If you know anyone who runs Cane Creek‘s Double Barrel shocks, you’ve probably heard them go on about how they love it. The twin tube technology allows for infinite adjustability so you can fine tune your ride, and now, Enduro style riders rejoice, you can get the same high end suspension for the climbs too. Cane Creek may seem a little late to the platform and lockout scene, but there’s reason for that: they wanted to use the shock, not work against it. Brandon Blakely, one of the engineers and avid riders over at Cane Creek recently told us “you buy a full suspension bike for a reason — you want the rear to be moving; locking out is taking away from your bike. Good suspension aids climbing by giving you better traction.” The new Climb Switch dampens both low speed compression and low speed rebound specifically for climbing. Drop in after the break.
The goal with CS is to use what your bike already has, suspension, to aid your climb rather than becoming inefficient dead weight that you’re carrying with you. Click here for Cane Creek’s full explanation. The basic philosophy is that most lockouts heavily dampen compression, while leaving the rider to handle rebound. And the bucking of an overactive rebound can get pretty annoying, to say the least, while working against the bike’s ability to grab traction, two things the rider counteracts.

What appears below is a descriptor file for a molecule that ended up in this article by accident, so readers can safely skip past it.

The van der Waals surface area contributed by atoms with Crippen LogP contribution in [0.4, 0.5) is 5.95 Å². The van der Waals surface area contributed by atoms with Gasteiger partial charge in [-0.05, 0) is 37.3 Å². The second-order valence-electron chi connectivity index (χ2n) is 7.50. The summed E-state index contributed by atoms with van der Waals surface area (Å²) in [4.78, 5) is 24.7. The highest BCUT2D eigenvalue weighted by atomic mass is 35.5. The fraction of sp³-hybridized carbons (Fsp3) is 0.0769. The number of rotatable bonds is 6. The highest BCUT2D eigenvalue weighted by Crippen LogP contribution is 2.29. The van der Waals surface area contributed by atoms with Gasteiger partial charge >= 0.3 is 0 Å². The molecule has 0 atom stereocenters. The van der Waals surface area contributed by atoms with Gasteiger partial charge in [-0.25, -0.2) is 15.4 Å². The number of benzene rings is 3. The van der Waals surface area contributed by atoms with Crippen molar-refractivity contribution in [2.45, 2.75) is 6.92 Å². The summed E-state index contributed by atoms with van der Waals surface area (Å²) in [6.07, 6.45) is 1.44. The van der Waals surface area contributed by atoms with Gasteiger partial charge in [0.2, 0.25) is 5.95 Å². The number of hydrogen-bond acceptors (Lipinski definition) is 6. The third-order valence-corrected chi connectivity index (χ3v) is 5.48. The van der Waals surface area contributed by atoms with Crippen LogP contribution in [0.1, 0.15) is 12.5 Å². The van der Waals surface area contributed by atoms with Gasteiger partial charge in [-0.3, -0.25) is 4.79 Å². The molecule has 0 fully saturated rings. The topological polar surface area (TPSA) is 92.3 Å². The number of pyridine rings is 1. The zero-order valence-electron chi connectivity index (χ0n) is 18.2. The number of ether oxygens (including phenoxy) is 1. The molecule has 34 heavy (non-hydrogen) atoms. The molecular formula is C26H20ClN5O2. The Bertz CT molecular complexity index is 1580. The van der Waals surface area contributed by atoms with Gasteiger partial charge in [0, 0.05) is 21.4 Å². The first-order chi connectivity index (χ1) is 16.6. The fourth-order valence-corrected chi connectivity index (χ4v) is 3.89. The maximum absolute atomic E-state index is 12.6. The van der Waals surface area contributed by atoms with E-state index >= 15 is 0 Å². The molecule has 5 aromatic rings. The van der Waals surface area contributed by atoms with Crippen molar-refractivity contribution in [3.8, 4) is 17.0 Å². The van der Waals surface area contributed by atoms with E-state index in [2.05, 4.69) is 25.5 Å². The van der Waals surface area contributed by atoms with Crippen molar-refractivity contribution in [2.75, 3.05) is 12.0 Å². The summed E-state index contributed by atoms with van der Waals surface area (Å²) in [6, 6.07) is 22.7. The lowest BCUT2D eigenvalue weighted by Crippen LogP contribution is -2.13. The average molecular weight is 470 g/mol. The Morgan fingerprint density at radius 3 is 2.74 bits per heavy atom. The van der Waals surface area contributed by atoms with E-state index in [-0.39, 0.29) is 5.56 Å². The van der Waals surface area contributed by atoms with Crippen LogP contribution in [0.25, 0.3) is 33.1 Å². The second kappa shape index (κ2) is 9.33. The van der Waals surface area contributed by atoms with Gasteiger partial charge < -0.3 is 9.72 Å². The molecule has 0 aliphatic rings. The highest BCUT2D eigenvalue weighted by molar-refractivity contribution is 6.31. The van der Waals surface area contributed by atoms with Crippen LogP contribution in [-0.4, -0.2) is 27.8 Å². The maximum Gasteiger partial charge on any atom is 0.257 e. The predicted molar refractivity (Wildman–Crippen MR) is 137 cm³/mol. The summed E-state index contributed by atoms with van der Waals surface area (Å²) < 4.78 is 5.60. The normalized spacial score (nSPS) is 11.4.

Or as Cane Creek puts it: “Simply put – the rider is less fatigued and more comfortable. Traditional climbing ‘platforms’ only deal with one half of the climbing dynamics, and thus require the rider’s body to respond to the minimally damped rebound forces that are common during technical climbing.” Climb Switch “mitigate[s] unwanted chassis motion while climbing without compromising the traction and control one expects from a modern suspension bike.”
Now, having 4-way adjustability plus a special climbing circuit that adapts two of those adjustments might be a little overwhelming to the average rider, but don’t worry, Cane Creek is there for you, set-and-forgets and tinkerers alike, with an ever expanding database of base tunes for your shock based on which bike you run it on. Likewise, they offer set-up field guides to get you going, because a company made up of riders wants you to spend more time riding the bike than thinking about and tinkering with it.
Check back next week for more on Cane Creek, Industry 9, Suspension Experts and the rise of enduro riding in North Carolina.